Kenyan consumers may be headed for an acute shortage of rice, toothpaste and a range of beauty products in the wake of a three-week blockade on imported stocks in the ongoing fight against fake quality mark stickers.
The Kenya Bureau of Standards (Kebs) stopped issuing the new import standardisation mark (ISM) stickers following a recent discovery that millions of fakes were in circulation.
Imported finished goods cannot trade in Kenya without the stickers.
The blockade has forced dealers to hold on to any fresh stock of consumer products, including toothpaste, detergents and sanitary towels, in their warehouses because trading in such goods without the stickers amounts to a criminal offence.
“Consumer products like rice, which are fast-moving, will be affected most if this is not sorted out immediately,” Naivas Supermarkets chief operating officer Willy Kimani said.
“We simply cannot restock imported goods without the ISM stickers because it’s a criminal offence. We’d rather have empty shelves than risk.”
Kenya imports huge amounts of rice, mostly from Pakistan, to plug shortfalls in domestic production.
Retailers said the stickers blockade has lasted for more than three weeks, translating to cost overruns as goods stay longer in the go-downs and the shelves get emptied, setting the stage for higher consumer prices.
Mr Kimani said Naivas had a stock cover he hopes will sustain operations for a couple of days, pending a return to normalcy.
French retail giant Carrefour yesterday said it had started feeling the pinch of constrained supply.
“Carrefour has sufficient stock on some products that were imported before the directive was issued. However, we are already feeling the pressure on products that we receive on a weekly basis (weekly fresh imports),” said Franck Moreau, the country manager.
“Carrefour does not display products for sale to customers without the ISM stickers. As a result we may have a shortage on airfreighted products or dead stock for airfreighted goods.”
If not resolved soon, empty shelves will hit traders and shoppers alike putting a drag on an economy that has barely recovered from last year’s bruising elections.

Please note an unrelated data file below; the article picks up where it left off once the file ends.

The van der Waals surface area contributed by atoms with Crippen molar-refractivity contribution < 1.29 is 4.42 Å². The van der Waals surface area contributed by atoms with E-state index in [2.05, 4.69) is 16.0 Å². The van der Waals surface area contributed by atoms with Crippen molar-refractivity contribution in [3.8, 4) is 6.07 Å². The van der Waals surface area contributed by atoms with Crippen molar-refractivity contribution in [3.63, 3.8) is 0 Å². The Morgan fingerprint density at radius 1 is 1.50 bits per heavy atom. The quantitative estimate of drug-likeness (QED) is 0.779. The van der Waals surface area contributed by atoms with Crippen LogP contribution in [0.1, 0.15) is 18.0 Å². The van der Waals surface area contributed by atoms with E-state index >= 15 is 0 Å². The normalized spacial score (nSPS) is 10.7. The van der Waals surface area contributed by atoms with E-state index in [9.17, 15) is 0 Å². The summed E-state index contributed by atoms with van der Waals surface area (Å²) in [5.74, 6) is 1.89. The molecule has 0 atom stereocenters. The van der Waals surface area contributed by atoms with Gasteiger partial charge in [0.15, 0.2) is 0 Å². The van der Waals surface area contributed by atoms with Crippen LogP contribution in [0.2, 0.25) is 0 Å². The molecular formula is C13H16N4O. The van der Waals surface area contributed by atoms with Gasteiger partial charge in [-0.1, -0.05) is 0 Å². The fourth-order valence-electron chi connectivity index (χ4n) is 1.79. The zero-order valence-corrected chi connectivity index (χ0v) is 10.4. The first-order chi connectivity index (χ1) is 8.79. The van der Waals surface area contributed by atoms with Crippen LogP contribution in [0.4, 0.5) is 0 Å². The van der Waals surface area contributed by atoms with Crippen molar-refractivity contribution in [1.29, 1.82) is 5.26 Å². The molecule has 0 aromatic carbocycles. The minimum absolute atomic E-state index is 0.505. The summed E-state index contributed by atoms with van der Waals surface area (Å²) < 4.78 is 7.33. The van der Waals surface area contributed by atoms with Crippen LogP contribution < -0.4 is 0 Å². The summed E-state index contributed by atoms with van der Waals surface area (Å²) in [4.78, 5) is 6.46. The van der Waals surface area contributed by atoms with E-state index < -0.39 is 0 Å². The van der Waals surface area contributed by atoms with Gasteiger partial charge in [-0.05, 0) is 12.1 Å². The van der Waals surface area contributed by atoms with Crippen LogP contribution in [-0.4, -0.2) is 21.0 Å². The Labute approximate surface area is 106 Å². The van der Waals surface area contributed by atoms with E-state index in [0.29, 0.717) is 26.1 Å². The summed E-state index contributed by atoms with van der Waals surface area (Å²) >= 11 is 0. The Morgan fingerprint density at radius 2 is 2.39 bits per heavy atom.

Consumers are already battling steep taxes that the Treasury introduced this month and a shortage-induced price hike could further weaken purchasing power, especially in the lower segments of the social pyramid.
Affected dealers include importers of beauty products from Dubai, European wines and spirits and Chinese products.
But products already certified by Kebs under the Diamond Mark of Quality Scheme are exempted from mandatory application of ISM, including Procter & Gamble’s Aerial detergent and Always brand of sanitary towels which are made in Egypt.
It has helped that some local consumer goods makers mostly ship in intermediary goods such as industrial sugar and chemicals for processing. Such goods do not require the stickers but only undergo quality verification and conformity tests.
Kebs acting managing director Moses Ikiara said the agency had stopped printing the new ISM stickers pending ongoing investigations into the sale of contraband goods and fake stamps.
“We stopped printing the stickers. In the meantime we’re coming up with a stop-gap measure, maybe use of certificate of conformity, before we find a permanent solution,” said Dr Ikiara, who took over the leadersip of Kebs after Charles Ongwae was charged with multiple criminal offences.
Kebs is this morning expected to meet traders’ representatives, along with manufacturers to find a solution to the stickers problem. It is suspected that the ISM stickers, which were introduced in September 2015, had been tampered with, weakening the fight against the sale of contraband and fakes.
The freeze order is expected to give way to a new tamper-proof quality mark.
“Our working capital is stuck even as our members’ warehousing costs are ever growing,” said Flora Mutahi, the chairperson of Kenya Association of Manufacturers (KAM) – the lobby group for industrialists.
The stalemate has hit local manufacturers who, for instance, import large sheets of steel wool then break it up and package locally, according to KAM.
Ms Mutahi said that in the wake of the fight against contraband sugar, verification for industrial sugar has all but ground to a halt, starving local processors of the intermediary material.
The delay has in recent days seen a shortage of the sweetener on supermarket shelves.
“We are facing demurrage charges and higher shipping costs as containers are not being returned on time,” Mrs Mutahi said. The manufacturers have now petitioned the Kenya Ports Authority for a waiver on demurrage charges, arguing it is not a problem of their own making.